Curriculum Mapping Archdiocese of Baltimore Presenter – Marie Strangeway
We need to know where we will begin… Please take a minute or two and jot down your personal views on each of the following. 1. How do we currently review our curriculum? 2. What is curriculum mapping? 3. What do I need to know by the end of the day? 4. What specific questions do I want answered today?
Why map? Thisis the ultimate Essential Question!
To find… • The journey that a student makes through our system. • What our actual curriculum is. • How what I do relates to what my colleagues do. • How our curriculum aligns with the national standards. • What needs to be added or changed. • How student performance influences our curriculum.
Heidi Hayes Jacobs saysCurriculum mapping is… • … is a procedure for collecting a data base of the operational curriculum in a school and/or district. • It provides the basis for authentic examination of that data base. Heidi Hayes Jacobs 10’th Annual Curriculum Mapping Institute, 2004
Christine Shain saysCurriculum mapping is… • A process where all teachers record current content, skills, and assessments addressed in their classes. Christine Shain. 10’th Annual Curriculum Mapping Institute, 2004
Jane Ranking says thatCurriculum mapping is… • A collaborative process that helps teachers and administrators develop a picture of teaching and learning across a school, cluster or district. Jane Rankin, 10’th Annual Curriculum Mapping Institute, 2004
Questions for Today • How can curriculum mapping improve student performance? • What are initial mapping tasks? • How do we build a culture for documenting and sharing our best work? • What are advanced mapping tasks for future work?
How do we currently view curriculum? • What are the current practices in your grade level, school, department, and district for reviewing the curriculum? • Who is responsible for the process? • What data is collected? • What is done with that data?
What are some Essential Questions regarding a mapping initiative? • Who is responsible for curriculum, for what purpose and for whom? • How can a mapping initiative optimize the potential for students to achieve national standards? • How do we promote ongoing, reflective use of data to meet school and community expectations? Using Data for School Improvement, Annenberg Institute of School Reform. www.annenberginstitute.org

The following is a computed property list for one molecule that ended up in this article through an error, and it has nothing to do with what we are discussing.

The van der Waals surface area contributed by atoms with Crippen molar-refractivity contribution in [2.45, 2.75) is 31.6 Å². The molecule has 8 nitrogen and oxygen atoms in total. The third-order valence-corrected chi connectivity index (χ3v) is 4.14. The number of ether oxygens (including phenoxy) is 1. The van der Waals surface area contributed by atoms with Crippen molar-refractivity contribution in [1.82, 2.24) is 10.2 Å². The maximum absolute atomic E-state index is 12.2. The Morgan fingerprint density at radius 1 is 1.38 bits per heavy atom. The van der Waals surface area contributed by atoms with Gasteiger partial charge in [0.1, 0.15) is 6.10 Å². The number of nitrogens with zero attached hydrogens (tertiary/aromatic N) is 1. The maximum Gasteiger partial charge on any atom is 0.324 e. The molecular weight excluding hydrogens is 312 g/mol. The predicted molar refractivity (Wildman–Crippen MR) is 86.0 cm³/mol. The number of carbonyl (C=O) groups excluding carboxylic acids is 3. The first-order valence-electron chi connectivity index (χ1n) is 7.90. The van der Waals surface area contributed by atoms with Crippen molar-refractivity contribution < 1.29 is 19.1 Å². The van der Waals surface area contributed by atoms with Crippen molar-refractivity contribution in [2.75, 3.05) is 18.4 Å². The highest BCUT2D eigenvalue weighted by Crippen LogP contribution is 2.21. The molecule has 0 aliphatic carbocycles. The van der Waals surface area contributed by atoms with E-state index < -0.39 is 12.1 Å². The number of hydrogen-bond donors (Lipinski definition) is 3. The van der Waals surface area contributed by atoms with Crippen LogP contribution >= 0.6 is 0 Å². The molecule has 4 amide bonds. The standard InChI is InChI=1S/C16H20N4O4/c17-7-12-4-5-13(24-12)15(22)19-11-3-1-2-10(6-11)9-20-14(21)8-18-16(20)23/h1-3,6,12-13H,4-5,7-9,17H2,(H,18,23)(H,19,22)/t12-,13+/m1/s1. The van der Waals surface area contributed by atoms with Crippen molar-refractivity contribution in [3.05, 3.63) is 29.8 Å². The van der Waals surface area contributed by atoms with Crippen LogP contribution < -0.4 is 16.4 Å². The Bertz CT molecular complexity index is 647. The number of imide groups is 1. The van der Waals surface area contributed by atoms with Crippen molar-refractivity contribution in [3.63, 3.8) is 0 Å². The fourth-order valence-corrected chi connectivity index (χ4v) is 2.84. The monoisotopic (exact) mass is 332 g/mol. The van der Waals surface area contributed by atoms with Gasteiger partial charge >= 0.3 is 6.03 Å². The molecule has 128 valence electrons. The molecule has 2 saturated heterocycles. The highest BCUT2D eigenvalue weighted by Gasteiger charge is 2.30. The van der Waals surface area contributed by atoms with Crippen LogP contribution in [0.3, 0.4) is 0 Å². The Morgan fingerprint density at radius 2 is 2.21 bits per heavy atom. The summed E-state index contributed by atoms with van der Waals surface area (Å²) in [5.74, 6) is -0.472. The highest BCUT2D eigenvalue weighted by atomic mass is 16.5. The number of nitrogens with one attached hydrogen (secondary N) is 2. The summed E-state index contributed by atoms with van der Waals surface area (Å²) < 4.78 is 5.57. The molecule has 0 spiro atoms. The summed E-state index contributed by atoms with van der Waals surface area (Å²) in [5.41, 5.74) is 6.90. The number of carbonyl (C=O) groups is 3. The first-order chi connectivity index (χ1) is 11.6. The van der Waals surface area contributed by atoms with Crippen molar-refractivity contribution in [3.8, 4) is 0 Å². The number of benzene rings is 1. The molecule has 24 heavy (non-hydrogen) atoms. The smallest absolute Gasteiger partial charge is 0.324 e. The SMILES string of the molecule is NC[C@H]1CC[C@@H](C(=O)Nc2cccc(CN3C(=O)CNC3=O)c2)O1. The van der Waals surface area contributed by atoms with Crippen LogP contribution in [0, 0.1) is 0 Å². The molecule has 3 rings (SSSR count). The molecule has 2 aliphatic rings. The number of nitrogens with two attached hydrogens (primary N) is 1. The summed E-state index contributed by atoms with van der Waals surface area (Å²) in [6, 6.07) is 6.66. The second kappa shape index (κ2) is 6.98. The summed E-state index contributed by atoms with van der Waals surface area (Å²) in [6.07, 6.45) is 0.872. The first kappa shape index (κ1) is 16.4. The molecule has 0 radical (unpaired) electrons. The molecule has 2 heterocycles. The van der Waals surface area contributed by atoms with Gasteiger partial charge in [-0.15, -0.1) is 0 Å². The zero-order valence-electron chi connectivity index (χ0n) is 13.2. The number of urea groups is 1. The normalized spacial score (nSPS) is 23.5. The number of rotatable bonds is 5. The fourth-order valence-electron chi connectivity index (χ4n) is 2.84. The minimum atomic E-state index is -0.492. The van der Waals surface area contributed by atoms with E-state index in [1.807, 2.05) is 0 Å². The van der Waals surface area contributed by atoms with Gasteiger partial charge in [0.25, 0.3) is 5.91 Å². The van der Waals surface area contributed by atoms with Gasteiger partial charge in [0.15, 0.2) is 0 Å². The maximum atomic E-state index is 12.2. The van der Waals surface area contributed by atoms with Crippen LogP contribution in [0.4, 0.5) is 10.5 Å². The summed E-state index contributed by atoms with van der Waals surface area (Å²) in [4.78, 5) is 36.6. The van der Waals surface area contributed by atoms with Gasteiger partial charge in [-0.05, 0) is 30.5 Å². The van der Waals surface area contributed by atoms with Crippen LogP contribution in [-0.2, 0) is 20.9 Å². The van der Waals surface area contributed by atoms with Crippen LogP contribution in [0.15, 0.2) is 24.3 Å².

Lessons learned regarding mapping initiatives… • Educators need to believe in efficacy - it will matter for student learning. • Data must be credible; alignment must be made between curriculum, instruction and assessment for data to have credibility. • Collaboration based on data requires analytic capabilities and sometimes external expertise. Bena Kallick, 10’th Annual Curriculum Mapping Institute, 2004
To Build Effective Teaching/Learning Environments… • Focus for change should be small and lead to efficacy. • Small professional communities should focus on teaching and learning. • Extended communities should network to broaden knowledge and perspective. Bena Kallick, 10’th Annual Curriculum Mapping Institute, 2004
Where Do We Start? • Your organization functions and grows through conversations…. • The quality of those conversations determine how smart your organization is.
We Make a Paradigm Shift… • We honor existing initiatives as we begin mapping. • We acknowledge that what happens in the classroom is the real curriculum. (Diary maps) • We look to these to determine what is the curriculum in our grade level, our school, our department, and in our District? (Projective, Consensus maps) • We believe the curriculum is constantly changing to address the needs of our students. • We believe that dialogue based on data will lead to changes and modifications that will improve student performance in not only our school, but also in their lives.
Feedback Spiral Modify Actions Basedon New Knowledge Modify Actions Basedon New Knowledge Study / Reflect /Evaluate Assess / GatherEvidence Plan Take Action /Experiment Clarify (Revisit)Goals and Purpose Modify Actions Basedon New Knowledge Study / Reflect / Evaluate Assess / Gather Evidence Take Action /Experiment Plan Clarify Goalsand Purpose Study / Reflect /Evaluate Assess andGather Evidence Take Action /Experiment Plan Clarify (Revisit)Goals and Purpose * From Assessment in the Learning Organization, Shifting the ParadigmPage 27 - Edited by Arthur L. Costa and Bena Kallick, ASCD 1995
Curriculum Mapping is the Ideal Vehicle to Use Because… • It provides the vehicle for conversations based on data. • It provides a map that shows the journey students take through our school. • It provides a tool to view both the real curriculum and the projected curriculum. • It provides the process to move from the classroom to a school-wide curriculum by honoring the work of classroom teachers. • It allows technology to help schools deal with the complex task of collecting, organizing, analyzing, and utilizing data about curriculum in an ongoing needs based environment.
How Mapping Works Let’s take a look at the process of mapping.
Mapping Procedures: • Collect data. • First read-through. • Small mixed group review. • Large group comparisons. • Determine immediate revision points. • Determine points requiring some research and planning. • Plan for next review cycle. Curriculum Designers, Inc. 2004, Jacobs/Holt
Phase 1: Collecting the Data • Each teacher in the building completes a map • The format is consistent for each teacher but reflects the individual nature of each classroom • Technology simplifies data collection Curriculum Designers, Inc. 2004, Jacobs/Holt
Phase 2: First Read-Through • Each teacher reads the entire school map as an editor and carries out the “tasks” • Read maps to gain information Curriculum Designers, Inc. 2004, Jacobs/Holt
Phase 3: Mixed Small Group Review • Groups of 6 to 8 faculty members are formed. • Groups should be from diverse configurations • The goal is to simplify and share individual findings • No revisions are suggested Curriculum Designers, Inc. 2004, Jacobs/Holt